By: Jennifer Michael, Executive Assistant
Does anyone else tend to withdraw from people during those uncomfortable times of heartache, anger, fear, and temptation? Guilty, right here. But why do we do that? What makes us think we can get through those times without having someone to help us along the way? You know, someone to give us just a little bit of shade in the desert, so to speak.
Sure, we all experience these seasons in life, (sometimes all in the same day, ugh) that can make us feel lonely and can often seem unbearable. While in thought about my "season," I was reminded about the story of a man named Elijah. He was strong and confident enough to call fire down from heaven, yet he experienced such extreme fear and despair that he ran away from everyone, to the desert. He took refuge under a Rotem tree (aka Broom tree) in hopes that God would take his life and let him die right then and there (but, that wasn't in God's plan.) There was more ahead for Elijah, but the journey was too much for him just then. He needed rest. A little shade.
To understand the type of shade Elijah experienced, let’s talk a little bit about this desert tree. The Rotem tree is more of a bush, low to the ground providing only enough shade for one person. The protection it provides isn’t overwhelming, abundant or in excess. It is…just enough. Just enough to get out of the heat and brutal force of the sun. Just enough of a break so a person can continue the journey. Merciful. Restorative. And sometimes, even lifesaving.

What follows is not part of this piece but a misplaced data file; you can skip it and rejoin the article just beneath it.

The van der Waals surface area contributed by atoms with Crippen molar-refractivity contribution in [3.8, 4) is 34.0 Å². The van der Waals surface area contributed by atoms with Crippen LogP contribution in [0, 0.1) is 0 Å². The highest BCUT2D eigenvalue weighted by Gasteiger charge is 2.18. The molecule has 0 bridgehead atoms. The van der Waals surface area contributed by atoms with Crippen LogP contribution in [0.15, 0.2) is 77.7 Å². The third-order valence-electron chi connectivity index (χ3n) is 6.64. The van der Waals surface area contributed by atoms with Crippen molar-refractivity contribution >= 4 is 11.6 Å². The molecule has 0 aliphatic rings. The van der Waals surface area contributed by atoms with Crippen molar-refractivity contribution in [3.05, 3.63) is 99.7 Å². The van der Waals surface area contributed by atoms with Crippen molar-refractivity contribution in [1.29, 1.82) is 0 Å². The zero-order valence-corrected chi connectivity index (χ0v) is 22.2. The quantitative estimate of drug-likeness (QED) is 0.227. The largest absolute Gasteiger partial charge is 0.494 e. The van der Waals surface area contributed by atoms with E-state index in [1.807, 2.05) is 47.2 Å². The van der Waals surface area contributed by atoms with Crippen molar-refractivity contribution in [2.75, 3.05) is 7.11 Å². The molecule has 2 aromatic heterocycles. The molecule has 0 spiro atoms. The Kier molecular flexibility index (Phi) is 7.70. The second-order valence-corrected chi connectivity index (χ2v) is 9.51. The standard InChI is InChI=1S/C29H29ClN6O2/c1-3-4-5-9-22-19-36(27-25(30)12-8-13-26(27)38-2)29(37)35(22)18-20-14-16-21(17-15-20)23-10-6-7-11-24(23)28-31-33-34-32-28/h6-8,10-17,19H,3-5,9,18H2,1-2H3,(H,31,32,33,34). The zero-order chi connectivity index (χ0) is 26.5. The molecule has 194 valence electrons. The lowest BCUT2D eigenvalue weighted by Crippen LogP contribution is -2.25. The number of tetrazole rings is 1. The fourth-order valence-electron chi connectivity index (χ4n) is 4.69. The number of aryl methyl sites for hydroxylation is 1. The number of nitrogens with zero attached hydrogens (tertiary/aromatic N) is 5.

As I thought about this tree, I thought about the times when, like Elijah, I said, “I have had enough, Lord.” The journey is too much for me. But also, like Elijah, I found shelter beneath Rotem trees and received just enough shade so I could continue my journey. Not in the form of a literal tree, but through people, I’ve experienced just enough shades of mercy, restoration, and yes, even lifesaving shades.
What does it look like to provide shade like that of the Rotem tree?
- It gives support and shows mercy when others have been merciless.
- It speaks words of encouragement that restore when someone has been harsh and destructive towards themselves.
- It provides kindness and acceptance, not judgment. This can truly be lifesaving.
Today, this week, this month, this year, suppose we look for ways to provide just enough shade, protection, and relief from someone’s struggle so they can continue their journey. We may not be able to fix the problem, but we sure can help ease the burden. Maybe you’re not able to be that for someone else right now. Maybe you need someone to be your shade of relief. I urge you not to separate yourself from others. You are courageous! Reach out to someone and find your Rotem tree.
Encompass Connection Center is here to help you learn how to be your partner's "shade" of relief, acceptance, and support. We help couples learn how to resolve issues and create fulfilling, productive relationships. For many couples, those issues can stem from a lack of participation. Just like any problem, though, participation issues can be fixed. We offer a free relationship assessment to determine your relationship’s strengths and potential threats. For more help, look into our RINGS Experience, which includes marriage strengthening exercises and a coaching model to help build real intimacy and growth skills.
Lavern & Ronda Nissley are co-directors of Encompass. Married since 1978, both enjoy coffee, riding their tandem bicycle and working together to build strong relationships.